Finally, we need to write a SQL Generator that knows how to handle this operation for our database provider. I’m using SQL Server, so I’ve derived from SqlServerMigrationSqlGenerator and added logic to handle our custom operation.

The comments in the code show how each block of code relates to the steps in the ‘Process’ section at the start of the post.

Fortunately, there are existing migration operations that handle every step (except for the data migration in Step 5), so we’re making use of those.

using System.Data.Entity.Migrations.Builders;
using System.Data.Entity.Migrations.Model;
using System.Data.Entity.Migrations.Sql;

namespace IdentityDemo.Migrations
{
    class MySqlServerMigrationSqlGenerator : SqlServerMigrationSqlGenerator
    {
        protected override void Generate(MigrationOperation migrationOperation)
        {
            var operation = migrationOperation as ChangeIdentityOperation;
            if (operation != null)
            {
                var tempPrincipalColumnName = "old_" + operation.PrincipalColumn;

                // 1. Drop all foreign key constraints that point to the primary key we are changing
                foreach (var item in operation.DependentColumns)
                {
                    Generate(new DropForeignKeyOperation
                    {
                        DependentTable = item.DependentTable,
                        PrincipalTable = operation.PrincipalTable,
                        DependentColumns = { item.ForeignKeyColumn }
                    });
                }

                // 2. Drop the primary key constraint
                Generate(new DropPrimaryKeyOperation { Table = operation.PrincipalTable });

                // 3. Rename the existing column (so that we can re-create the foreign key relationships later)
                Generate(new RenameColumnOperation(
                    operation.PrincipalTable, 
                    operation.PrincipalColumn, 
                    tempPrincipalColumnName));

                // 4. Add the new primary key column with the new identity setting
                Generate(new AddColumnOperation(
                    operation.PrincipalTable, 
                    new ColumnBuilder().Int(
                        name: operation.PrincipalColumn, 
                        nullable: false, 
                        identity: operation.Change == IdentityChange.SwitchIdentityOn)));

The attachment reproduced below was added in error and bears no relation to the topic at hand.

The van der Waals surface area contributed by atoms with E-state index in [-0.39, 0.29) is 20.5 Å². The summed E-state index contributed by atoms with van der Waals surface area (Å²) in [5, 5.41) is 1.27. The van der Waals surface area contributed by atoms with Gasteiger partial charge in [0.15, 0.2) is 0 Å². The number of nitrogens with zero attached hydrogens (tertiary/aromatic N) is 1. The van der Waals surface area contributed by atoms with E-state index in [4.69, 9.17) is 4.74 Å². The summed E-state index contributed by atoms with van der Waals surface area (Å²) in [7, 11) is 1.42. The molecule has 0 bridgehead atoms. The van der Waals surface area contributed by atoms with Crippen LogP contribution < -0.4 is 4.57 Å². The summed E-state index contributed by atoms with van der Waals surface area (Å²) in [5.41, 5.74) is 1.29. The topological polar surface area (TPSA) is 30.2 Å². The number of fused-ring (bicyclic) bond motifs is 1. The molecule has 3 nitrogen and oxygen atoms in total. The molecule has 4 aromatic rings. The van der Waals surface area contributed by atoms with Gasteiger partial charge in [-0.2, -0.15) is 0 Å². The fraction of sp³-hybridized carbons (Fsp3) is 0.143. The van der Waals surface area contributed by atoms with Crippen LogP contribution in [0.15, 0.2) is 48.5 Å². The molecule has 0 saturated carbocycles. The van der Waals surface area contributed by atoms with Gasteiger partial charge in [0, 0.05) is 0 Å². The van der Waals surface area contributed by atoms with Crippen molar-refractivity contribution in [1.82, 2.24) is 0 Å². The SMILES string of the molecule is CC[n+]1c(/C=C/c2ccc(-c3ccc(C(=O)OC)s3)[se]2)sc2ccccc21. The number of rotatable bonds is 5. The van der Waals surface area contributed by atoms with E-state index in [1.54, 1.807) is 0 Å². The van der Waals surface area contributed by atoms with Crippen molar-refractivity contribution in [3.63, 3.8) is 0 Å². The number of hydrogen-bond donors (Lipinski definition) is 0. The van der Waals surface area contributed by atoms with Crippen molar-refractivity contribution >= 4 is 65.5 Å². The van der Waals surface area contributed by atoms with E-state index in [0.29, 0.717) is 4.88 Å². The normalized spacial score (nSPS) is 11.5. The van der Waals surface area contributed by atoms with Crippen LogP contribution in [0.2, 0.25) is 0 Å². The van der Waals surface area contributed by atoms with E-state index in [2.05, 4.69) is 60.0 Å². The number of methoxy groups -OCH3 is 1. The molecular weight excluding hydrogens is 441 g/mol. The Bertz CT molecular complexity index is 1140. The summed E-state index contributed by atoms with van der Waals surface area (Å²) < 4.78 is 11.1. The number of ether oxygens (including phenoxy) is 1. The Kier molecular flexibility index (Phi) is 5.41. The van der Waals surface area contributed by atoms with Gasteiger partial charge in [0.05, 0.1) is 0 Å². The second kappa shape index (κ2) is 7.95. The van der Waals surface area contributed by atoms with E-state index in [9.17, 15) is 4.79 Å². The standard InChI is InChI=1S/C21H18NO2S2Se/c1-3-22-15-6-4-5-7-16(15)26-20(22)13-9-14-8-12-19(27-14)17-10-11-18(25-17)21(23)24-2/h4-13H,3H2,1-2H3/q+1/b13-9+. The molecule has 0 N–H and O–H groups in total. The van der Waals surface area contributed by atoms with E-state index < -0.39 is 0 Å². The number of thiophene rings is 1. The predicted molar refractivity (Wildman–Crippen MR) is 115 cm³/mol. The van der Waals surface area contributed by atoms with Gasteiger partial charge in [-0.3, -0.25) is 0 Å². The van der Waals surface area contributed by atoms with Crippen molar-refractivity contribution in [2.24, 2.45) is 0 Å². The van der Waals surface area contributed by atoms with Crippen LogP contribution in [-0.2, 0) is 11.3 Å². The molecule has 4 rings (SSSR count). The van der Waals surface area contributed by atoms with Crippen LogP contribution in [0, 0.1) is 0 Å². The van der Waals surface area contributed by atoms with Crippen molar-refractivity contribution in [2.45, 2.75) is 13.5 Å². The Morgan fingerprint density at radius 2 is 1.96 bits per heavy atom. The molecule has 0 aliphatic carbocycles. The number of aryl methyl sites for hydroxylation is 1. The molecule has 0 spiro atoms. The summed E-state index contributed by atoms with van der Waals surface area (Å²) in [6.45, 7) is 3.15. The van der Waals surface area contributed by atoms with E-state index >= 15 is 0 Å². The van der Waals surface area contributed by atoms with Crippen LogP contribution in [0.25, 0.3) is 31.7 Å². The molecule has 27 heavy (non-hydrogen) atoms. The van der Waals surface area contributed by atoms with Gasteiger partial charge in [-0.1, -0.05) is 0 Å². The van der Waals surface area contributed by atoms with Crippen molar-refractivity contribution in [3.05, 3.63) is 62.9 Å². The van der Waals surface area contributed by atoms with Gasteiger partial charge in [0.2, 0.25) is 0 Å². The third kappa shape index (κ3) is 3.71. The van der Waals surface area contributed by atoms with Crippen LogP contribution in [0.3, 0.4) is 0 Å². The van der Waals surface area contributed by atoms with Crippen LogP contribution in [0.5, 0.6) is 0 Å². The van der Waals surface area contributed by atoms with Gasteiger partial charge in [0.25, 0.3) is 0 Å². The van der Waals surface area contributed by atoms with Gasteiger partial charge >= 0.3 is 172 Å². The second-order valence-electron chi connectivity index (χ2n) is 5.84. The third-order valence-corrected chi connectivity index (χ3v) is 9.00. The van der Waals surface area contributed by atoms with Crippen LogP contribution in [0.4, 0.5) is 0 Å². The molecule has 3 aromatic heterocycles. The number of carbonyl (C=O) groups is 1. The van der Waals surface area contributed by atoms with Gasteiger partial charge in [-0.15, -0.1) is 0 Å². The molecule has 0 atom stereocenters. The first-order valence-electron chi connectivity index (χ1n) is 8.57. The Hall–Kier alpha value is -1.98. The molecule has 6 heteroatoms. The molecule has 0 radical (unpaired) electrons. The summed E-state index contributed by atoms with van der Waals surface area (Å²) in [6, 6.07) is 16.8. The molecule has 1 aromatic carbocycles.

// 5. Update existing data so that previous foreign key relationships remain
                if (operation.Change == IdentityChange.SwitchIdentityOn)
                {
                    // If the new column is an identity column we need to update all 
                    // foreign key columns with the new values
                    foreach (var item in operation.DependentColumns)
                    {
                        Generate(new SqlOperation(
                            "UPDATE " + item.DependentTable +
                            " SET " + item.ForeignKeyColumn +
                                " = (SELECT TOP 1 " + operation.PrincipalColumn + 
                                " FROM " + operation.PrincipalTable + 
                                " WHERE " + tempPrincipalColumnName + " = " + item.DependentTable + "." + item.ForeignKeyColumn + ")"));
                    }
                }
                else
                {
                    // If the new column doesn’t have identity on then we can copy the old 
                    // values from the previous identity column
                    Generate(new SqlOperation(
                        "UPDATE " + operation.PrincipalTable + 
                        " SET " + operation.PrincipalColumn + " = " + tempPrincipalColumnName + ";"));
                }

                // 6. Drop old primary key column
                Generate(new DropColumnOperation(
                    operation.PrincipalTable, 
                    tempPrincipalColumnName));

                // 7. Add primary key constraint
                Generate(new AddPrimaryKeyOperation
                {
                    Table = operation.PrincipalTable,
                    Columns = { operation.PrincipalColumn }
                });

                // 8. Add back foreign key constraints
                foreach (var item in operation.DependentColumns)
                {
                    Generate(new AddForeignKeyOperation
                    {
                        DependentTable = item.DependentTable,
                        DependentColumns = { item.ForeignKeyColumn },
                        PrincipalTable = operation.PrincipalTable,
                        PrincipalColumns = { operation.PrincipalColumn }
                    });
                }
            }
        }
    }
}

We need to register our new SQL Generator in our migrations configuration class.

namespace IdentityDemo.Migrations
{
    using System.Data.Entity.Migrations;

    internal sealed class Configuration : DbMigrationsConfiguration<IdentityDemo.BloggingContext>
    {
        public Configuration()
        {